Mr. Hearst wanted to own a newspaper in New York. San Francisco had grown too small for him. His desire to burst into the metropolis became an overpowering passion.
There can be no doubt that at this time Mr. Hearst had no desire either for political leadership or for public office. The excitements and romance of newspaper life satisfied him. He avoided political attachments and reveled in the society of working newspapermen. His bashfulness was extreme and he shrank from personal publicity.
It is hard to recognize the nervously demure W. R. Hearst of those days in the William Randolph Hearst whose name is printed in big type several times a day in his own newspapers and screamed from the very housetops by his agents.
Mr. Hearst wanted to conquer New York in a newspaper sense, to make a grand splash, to build up “the biggest circulation in the world” and be the acknowledged master of sensational journalism. Politics were merely incidental to this iridescent ambition.
He came to New York in 1895 and bought the Morning Journal, a cheap and amusing, although somewhat discreditable, sheet published by Albert Pulitzer. He paid $150,000 for the paper; but, before he reached the climax of his activities, he invested more than $7,000,000 in this single enterprise, with its various editions.
At first Mr. Hearst’s New York paper was bright, enterprising, full of clever pictures and striking cartoons, saucy, but without malice or ruffianism. It caught the fancy of the crowd and won friends. Its raw and abusive politics were developed later on.
Mr. Hearst’s great opportunity came in 1896 when Mr. Bryan was nominated for President. The New York press was bitterly antagonistic to the free silver movement and all its concomitants, and the great eastern newspapers bolted the Democratic ticket.
Mr. Hearst was not a free silver man, and never has been, but he at once took up the abandoned Democratic cause and made a campaign for Mr. Bryan which astonished the country by its dash and brilliant audacity. He hired the ablest writers he could get and spent money in a way to make the richest New York newspaper proprietors gasp. His expenditures were so lavish that the salaries of newspaper men on most of the rival journals were raised to keep them from Mr. Hearst; and the present large incomes of American newspapermen are to some extent due to the pace which he has set.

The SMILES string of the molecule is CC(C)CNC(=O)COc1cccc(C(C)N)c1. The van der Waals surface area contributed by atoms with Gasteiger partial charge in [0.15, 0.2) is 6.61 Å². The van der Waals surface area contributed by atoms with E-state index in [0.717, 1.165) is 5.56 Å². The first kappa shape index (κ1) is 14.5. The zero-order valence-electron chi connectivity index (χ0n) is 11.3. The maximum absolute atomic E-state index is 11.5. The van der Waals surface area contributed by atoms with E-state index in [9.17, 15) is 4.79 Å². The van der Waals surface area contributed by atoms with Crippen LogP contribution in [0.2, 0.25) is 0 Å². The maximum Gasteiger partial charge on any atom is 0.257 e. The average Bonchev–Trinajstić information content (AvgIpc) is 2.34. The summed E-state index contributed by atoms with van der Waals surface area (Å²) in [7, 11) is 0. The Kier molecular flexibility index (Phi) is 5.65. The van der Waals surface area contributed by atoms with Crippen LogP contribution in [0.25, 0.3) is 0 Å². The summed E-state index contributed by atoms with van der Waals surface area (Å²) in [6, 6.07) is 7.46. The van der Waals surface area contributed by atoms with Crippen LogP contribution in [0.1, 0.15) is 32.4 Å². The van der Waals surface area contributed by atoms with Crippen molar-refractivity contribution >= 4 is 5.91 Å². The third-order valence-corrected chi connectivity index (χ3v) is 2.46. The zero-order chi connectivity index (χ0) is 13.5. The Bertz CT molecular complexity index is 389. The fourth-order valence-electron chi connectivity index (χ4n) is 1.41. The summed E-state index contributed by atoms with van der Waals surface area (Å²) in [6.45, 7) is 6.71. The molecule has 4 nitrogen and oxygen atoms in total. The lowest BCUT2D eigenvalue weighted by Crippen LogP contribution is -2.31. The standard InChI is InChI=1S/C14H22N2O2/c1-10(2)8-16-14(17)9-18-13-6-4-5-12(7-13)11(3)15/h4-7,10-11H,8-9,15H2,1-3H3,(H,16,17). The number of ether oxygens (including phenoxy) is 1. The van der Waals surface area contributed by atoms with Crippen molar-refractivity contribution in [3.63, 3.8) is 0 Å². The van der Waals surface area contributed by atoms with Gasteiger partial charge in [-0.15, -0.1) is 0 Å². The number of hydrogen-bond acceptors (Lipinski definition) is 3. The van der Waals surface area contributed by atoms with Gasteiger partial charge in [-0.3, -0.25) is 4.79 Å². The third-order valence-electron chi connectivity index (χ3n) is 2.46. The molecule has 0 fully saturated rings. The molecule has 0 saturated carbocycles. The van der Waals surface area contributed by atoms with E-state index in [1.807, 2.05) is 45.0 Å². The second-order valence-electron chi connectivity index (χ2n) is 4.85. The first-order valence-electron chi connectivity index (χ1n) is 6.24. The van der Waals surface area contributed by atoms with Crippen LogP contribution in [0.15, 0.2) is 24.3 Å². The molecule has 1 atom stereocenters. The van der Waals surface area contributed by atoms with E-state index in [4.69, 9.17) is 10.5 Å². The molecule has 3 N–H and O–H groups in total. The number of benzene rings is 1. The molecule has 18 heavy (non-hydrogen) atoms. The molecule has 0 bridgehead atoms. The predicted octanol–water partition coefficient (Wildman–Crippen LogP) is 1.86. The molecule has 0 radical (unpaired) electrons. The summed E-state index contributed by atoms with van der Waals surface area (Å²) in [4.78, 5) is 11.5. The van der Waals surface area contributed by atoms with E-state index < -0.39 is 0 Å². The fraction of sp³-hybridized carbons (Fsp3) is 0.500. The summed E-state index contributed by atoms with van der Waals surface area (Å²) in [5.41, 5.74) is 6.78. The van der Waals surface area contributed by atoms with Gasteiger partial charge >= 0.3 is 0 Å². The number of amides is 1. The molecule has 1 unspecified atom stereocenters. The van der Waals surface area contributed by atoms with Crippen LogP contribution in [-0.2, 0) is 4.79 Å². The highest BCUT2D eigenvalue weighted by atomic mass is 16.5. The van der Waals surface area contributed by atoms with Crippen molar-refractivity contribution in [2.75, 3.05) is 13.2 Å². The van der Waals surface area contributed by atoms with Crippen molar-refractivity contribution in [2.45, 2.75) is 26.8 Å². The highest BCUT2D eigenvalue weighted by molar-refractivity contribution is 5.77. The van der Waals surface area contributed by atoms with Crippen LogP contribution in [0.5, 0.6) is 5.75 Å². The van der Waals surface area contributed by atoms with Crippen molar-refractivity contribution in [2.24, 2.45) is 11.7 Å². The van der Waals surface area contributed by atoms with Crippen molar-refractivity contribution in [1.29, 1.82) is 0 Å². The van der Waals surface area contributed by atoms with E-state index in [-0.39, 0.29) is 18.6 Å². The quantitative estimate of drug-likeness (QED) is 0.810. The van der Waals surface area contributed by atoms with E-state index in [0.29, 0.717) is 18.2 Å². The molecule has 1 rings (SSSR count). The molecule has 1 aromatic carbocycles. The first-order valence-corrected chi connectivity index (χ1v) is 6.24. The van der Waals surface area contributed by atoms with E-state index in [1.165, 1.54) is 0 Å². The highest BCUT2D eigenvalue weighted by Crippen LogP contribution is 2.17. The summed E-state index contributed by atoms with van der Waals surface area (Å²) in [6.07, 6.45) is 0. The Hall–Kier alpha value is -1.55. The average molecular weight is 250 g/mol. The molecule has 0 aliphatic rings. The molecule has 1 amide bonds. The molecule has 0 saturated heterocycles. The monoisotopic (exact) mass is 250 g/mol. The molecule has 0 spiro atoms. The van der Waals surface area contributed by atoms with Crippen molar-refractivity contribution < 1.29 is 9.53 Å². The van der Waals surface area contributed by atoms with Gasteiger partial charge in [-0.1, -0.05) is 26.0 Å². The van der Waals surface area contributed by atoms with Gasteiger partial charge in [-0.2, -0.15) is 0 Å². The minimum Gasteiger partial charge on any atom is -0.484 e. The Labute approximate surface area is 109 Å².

It was in the long struggle to arouse the United States to armed interference with the cruel and bloody rule of Spain in Cuba that Mr. Hearst showed the terrific power of sensational journalism backed by wealth. His frantic and vulgar methods of attracting attention to his newspaper disgusted conservative journalists; but underlying the screaming headlines and crazy illustrations there was a note of moral earnestness that steadily made itself felt. The Journal did things. It proclaimed itself as the protagonist of “the journalism that acts.”
Mr. Hearst was not content merely to print news : he felt it to be a proper part of journalism to make news.
So, when Evangelina Cisneros, a young Cuban girl, was sentenced to twenty years’ imprisonment for having resisted the vile attentions of a Spanish officer, Mr. Hearst spent thousands of dollars in cabling petitions for the girl’s release to the Queen Regent of Spain, and he even secured the intercession of the Pope by cabling petitions to the Vatican, until the Spanish Government was beside itself with helpless anger.
And in the end Mr. Hearst sent Karl Decker to Cuba to rescue pretty Evangelina by sheer jail-breaking. When the friendless fugitive reached New York, he had her dressed like a princess, set her in the Waldorf-Astoria Hotel and had a military parade, a mass meeting of a hundred thousand persons in Madison Square and a reception at Delmonico’s, all in her honor and all at his own expense.
It was a tremendous advertisement for his newspaper, and he was shrewd enough to see its sordid bearings; but it was a genuine stroke for the oppressed Cubans, the hardest struck before the destruction of the battleship Maine; and, besides, Mr. Hearst was entertained, and sometimes thrilled, by the mere excitement and romance of it.
Frederick Remington, the famous artist, was sent to Cuba, with instructions to remain there until the war began. After a few days Mr. Remington sent this telegram from Havana :
W. R. Hearst, New York Journal, N. Y.:
Everything is quiet. There is no trouble here. There will be no war. I wish to return.
This was the answer he got : Remington, Havana : Please remain. You furnish the pictures and I’ll furnish the war.
W. R. HEARST.
The outbreak of the Spanish-American War found Mr. Hearst in a state of proud ecstasy. He had won his campaign and the McKinley Administration had been forced into war. His newspapers broke into a new madness of big type and red-ink appeals to public passion. He spent $500,000 above ordinary expenses in covering the news of the short campaign. He went to Cuba himself and made notes of the fighting under fire.
One of the Journal’s correspondents was shot down at El Caney. Mr. Hearst knelt in the grass beside him and took down his story of the battle.
“It’s fun, isn't it ?” he said, as the bullets whinged past his head. “I’m sorry you’re hurt; but wasn’t it a splendid fight ! We must beat every paper in the world.